Kevin Coffey, a Facebook friend and talented animation artist, asked me what it was like working with Keith Richards when I produced the Take It So Hard music video for Keith and his band X-pensive Winos. Here’s my response:
Kevin Coffey, Keith always showed up on time and blew the stage doors off with six string thunder. A cool thing that happened was that one morning hours before we were ready to shoot Keith came out of the little trailer that we’d parked inside the stage for him, walked into the half built set and plugged in his guitar.
He started tuning up dum dum dum and while he did that the other members of X-pensive Winos wandered over and started tuning up too. Soon they had one of those crazy cacophonies going where individual band members pluck out sounds meant only for their own ears but which they play simultaneously during all the other band members’s tune up routines too. So, everyone else in earshot hears this crazy senseless amalgam of unrelated sounds.
All of our music video crew just kept on building and lighting the set, setting up the camera and crane and so forth.
Then out of the dum dum dum cacophony emerged something that made a little sense, then something that made a little more sense and before anyone could tell how or why it had happened all five band members had metamorphosed their dum dum dum tune up routines into a jam that made a whole lot of jazz-type sense.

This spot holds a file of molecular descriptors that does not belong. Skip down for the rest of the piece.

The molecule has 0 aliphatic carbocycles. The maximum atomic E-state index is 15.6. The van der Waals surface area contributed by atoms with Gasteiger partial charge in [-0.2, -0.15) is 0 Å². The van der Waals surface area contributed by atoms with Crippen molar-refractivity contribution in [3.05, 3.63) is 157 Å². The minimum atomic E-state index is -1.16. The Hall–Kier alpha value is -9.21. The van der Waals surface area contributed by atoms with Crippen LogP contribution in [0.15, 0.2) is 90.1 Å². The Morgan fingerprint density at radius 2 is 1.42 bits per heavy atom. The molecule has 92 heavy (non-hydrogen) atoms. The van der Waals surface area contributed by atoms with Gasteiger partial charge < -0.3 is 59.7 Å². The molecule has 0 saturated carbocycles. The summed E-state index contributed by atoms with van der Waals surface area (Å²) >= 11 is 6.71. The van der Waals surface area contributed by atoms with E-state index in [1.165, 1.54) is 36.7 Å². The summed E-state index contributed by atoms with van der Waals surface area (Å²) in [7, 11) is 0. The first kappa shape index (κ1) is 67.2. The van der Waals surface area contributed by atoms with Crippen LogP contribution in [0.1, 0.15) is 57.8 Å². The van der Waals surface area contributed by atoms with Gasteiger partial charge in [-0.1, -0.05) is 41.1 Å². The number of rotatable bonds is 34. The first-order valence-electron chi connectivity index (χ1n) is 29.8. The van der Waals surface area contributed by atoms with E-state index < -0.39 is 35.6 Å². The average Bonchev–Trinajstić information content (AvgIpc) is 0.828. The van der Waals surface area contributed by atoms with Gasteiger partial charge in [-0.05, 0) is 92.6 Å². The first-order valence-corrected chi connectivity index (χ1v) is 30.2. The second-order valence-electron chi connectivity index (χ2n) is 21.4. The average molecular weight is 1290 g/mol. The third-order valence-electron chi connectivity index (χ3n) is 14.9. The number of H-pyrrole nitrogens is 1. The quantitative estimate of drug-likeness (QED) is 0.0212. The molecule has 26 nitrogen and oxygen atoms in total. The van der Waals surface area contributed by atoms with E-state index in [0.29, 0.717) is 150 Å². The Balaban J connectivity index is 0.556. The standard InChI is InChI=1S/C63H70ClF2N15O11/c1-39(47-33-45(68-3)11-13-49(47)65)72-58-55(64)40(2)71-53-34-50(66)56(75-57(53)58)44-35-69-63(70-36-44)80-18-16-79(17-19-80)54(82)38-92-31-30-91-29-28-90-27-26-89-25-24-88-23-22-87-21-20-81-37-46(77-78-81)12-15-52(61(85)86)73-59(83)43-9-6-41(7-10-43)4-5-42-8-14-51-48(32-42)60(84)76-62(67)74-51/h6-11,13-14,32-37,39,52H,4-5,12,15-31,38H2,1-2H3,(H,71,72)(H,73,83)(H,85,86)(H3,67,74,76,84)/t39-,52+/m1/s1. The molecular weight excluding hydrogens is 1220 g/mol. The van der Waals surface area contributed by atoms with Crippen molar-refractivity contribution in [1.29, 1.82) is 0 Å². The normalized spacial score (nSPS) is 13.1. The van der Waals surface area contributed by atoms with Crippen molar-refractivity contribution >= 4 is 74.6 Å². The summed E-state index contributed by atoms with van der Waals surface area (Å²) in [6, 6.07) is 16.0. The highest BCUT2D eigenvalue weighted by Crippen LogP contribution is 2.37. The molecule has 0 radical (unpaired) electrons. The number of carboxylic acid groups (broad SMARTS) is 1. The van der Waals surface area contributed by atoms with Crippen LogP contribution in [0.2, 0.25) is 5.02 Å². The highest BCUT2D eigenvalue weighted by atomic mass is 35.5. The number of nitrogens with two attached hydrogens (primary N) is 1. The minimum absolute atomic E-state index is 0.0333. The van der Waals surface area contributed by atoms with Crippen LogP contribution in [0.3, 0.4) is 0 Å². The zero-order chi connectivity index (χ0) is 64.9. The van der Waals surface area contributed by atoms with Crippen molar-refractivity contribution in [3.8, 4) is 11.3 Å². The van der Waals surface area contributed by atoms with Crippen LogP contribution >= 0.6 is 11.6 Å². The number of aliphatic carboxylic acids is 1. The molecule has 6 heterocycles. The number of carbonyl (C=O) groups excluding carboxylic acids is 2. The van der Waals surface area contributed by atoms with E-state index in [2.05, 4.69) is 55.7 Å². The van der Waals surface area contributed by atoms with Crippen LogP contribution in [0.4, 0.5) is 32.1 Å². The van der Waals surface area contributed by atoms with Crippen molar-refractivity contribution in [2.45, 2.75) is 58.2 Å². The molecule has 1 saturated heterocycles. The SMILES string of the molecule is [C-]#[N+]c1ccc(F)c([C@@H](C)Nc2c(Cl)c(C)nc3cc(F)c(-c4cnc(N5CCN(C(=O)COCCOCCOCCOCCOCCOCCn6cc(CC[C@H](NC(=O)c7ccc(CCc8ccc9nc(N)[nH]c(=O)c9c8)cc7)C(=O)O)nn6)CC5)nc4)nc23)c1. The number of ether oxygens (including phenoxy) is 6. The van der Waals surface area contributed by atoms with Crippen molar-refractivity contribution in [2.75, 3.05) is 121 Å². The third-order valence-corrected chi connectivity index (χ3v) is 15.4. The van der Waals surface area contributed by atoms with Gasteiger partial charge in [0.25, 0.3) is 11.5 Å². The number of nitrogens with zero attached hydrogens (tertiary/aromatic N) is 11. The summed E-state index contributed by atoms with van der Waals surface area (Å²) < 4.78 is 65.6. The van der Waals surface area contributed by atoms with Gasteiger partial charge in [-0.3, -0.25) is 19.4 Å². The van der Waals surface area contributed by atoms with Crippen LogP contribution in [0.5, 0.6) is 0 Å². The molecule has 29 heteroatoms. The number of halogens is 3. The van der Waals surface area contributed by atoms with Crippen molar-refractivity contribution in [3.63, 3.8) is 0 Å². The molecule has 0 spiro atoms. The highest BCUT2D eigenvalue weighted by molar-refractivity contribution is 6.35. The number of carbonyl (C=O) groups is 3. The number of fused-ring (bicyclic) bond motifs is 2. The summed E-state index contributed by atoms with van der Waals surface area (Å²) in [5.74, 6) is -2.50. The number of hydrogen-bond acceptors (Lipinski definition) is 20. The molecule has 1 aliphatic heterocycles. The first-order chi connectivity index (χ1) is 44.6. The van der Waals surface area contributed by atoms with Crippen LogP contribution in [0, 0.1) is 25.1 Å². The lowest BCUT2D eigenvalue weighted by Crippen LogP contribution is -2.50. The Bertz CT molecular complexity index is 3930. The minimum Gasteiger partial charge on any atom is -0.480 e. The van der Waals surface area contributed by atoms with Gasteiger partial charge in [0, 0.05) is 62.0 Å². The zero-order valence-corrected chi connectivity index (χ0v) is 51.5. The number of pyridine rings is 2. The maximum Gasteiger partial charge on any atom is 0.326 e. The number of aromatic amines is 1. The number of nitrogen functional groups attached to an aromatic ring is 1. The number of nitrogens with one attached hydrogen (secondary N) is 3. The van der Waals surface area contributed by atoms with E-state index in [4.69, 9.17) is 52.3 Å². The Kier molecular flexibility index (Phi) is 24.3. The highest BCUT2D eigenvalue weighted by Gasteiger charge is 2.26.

A few minutes later I woke up, like from a dream, to find that I’d stopped working and was staring slack jawed at the band. Then I remembered
that we had several thousand $ per hour working on that stage. I looked around at the 25 or so crew members and saw that they, like me, had stopped whatever work they were doing and stood spellbound by the secret thunder that had just rolled up on them.
I had a moment of panic about how much this private concert was costing our company and tried to figure out a way to get everybody back to work. Then I realized how unlikely it was that any of us would ever again have a chance to hear Keith Richards, Ivan Neville, Waddy Wachtel, Steve Jordan and Charley Drayton play a spontaneous jam. They played for about 30 minutes and then, like a hail storm in the desert, it just ended.
So far I’ve been right about not getting to hear those guys jam again.